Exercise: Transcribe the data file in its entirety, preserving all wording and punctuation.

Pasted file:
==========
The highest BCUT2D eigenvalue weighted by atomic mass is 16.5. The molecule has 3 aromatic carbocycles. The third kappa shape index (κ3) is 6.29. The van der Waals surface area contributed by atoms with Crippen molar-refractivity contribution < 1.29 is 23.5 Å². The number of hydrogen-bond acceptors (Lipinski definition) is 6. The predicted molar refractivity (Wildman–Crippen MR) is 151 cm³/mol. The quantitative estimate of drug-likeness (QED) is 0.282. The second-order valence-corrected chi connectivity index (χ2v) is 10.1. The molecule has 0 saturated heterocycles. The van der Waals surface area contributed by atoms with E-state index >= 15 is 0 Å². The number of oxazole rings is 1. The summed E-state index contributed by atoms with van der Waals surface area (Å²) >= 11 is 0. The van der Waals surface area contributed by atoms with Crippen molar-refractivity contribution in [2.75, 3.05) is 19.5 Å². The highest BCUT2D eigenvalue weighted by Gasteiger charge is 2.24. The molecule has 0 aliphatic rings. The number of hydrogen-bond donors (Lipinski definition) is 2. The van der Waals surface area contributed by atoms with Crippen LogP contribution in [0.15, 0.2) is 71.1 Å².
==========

The highest BCUT2D eigenvalue weighted by atomic mass is 16.5. The molecule has 3 aromatic carbocycles. The third kappa shape index (κ3) is 6.29. The van der Waals surface area contributed by atoms with Crippen molar-refractivity contribution < 1.29 is 23.5 Å². The number of hydrogen-bond acceptors (Lipinski definition) is 6. The predicted molar refractivity (Wildman–Crippen MR) is 151 cm³/mol. The quantitative estimate of drug-likeness (QED) is 0.282. The second-order valence-corrected chi connectivity index (χ2v) is 10.1. The molecule has 0 saturated heterocycles. The van der Waals surface area contributed by atoms with E-state index >= 15 is 0 Å². The number of oxazole rings is 1. The summed E-state index contributed by atoms with van der Waals surface area (Å²) >= 11 is 0. The van der Waals surface area contributed by atoms with Crippen molar-refractivity contribution in [2.75, 3.05) is 19.5 Å². The highest BCUT2D eigenvalue weighted by Gasteiger charge is 2.24. The molecule has 0 aliphatic rings. The number of hydrogen-bond donors (Lipinski definition) is 2. The van der Waals surface area contributed by atoms with Crippen LogP contribution in [0.15, 0.2) is 71.1 Å².